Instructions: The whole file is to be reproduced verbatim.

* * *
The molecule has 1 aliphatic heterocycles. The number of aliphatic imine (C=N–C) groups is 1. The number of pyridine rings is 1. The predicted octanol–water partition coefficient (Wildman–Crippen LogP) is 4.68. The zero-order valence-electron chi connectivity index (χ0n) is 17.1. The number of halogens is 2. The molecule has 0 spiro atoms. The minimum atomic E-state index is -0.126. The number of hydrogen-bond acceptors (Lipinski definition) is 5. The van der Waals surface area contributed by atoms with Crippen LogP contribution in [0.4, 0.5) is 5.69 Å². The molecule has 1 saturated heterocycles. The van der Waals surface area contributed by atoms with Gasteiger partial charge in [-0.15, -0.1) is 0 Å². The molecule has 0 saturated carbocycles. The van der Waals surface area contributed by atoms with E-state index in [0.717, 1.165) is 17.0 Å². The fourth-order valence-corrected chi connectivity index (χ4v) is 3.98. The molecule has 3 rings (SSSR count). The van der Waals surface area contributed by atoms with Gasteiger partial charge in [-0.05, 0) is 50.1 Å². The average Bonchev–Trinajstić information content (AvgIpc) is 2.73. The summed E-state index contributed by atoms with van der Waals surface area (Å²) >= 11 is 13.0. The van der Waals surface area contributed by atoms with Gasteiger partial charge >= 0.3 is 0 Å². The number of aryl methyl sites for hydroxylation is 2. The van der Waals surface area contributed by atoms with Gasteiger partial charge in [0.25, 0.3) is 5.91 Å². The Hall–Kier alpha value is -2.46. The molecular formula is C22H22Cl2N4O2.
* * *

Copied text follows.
The molecule has 1 aliphatic heterocycles. The number of aliphatic imine (C=N–C) groups is 1. The number of pyridine rings is 1. The predicted octanol–water partition coefficient (Wildman–Crippen LogP) is 4.68. The zero-order valence-electron chi connectivity index (χ0n) is 17.1. The number of halogens is 2. The molecule has 0 spiro atoms. The minimum atomic E-state index is -0.126. The number of hydrogen-bond acceptors (Lipinski definition) is 5. The van der Waals surface area contributed by atoms with Crippen LogP contribution in [0.4, 0.5) is 5.69 Å². The molecule has 1 saturated heterocycles. The van der Waals surface area contributed by atoms with Gasteiger partial charge in [-0.15, -0.1) is 0 Å². The molecule has 0 saturated carbocycles. The van der Waals surface area contributed by atoms with E-state index in [0.717, 1.165) is 17.0 Å². The fourth-order valence-corrected chi connectivity index (χ4v) is 3.98. The molecule has 3 rings (SSSR count). The van der Waals surface area contributed by atoms with Gasteiger partial charge in [-0.05, 0) is 50.1 Å². The average Bonchev–Trinajstić information content (AvgIpc) is 2.73. The summed E-state index contributed by atoms with van der Waals surface area (Å²) >= 11 is 13.0. The van der Waals surface area contributed by atoms with Gasteiger partial charge >= 0.3 is 0 Å². The number of aryl methyl sites for hydroxylation is 2. The van der Waals surface area contributed by atoms with Gasteiger partial charge in [0.25, 0.3) is 5.91 Å². The Hall–Kier alpha value is -2.46. The molecular formula is C22H22Cl2N4O2.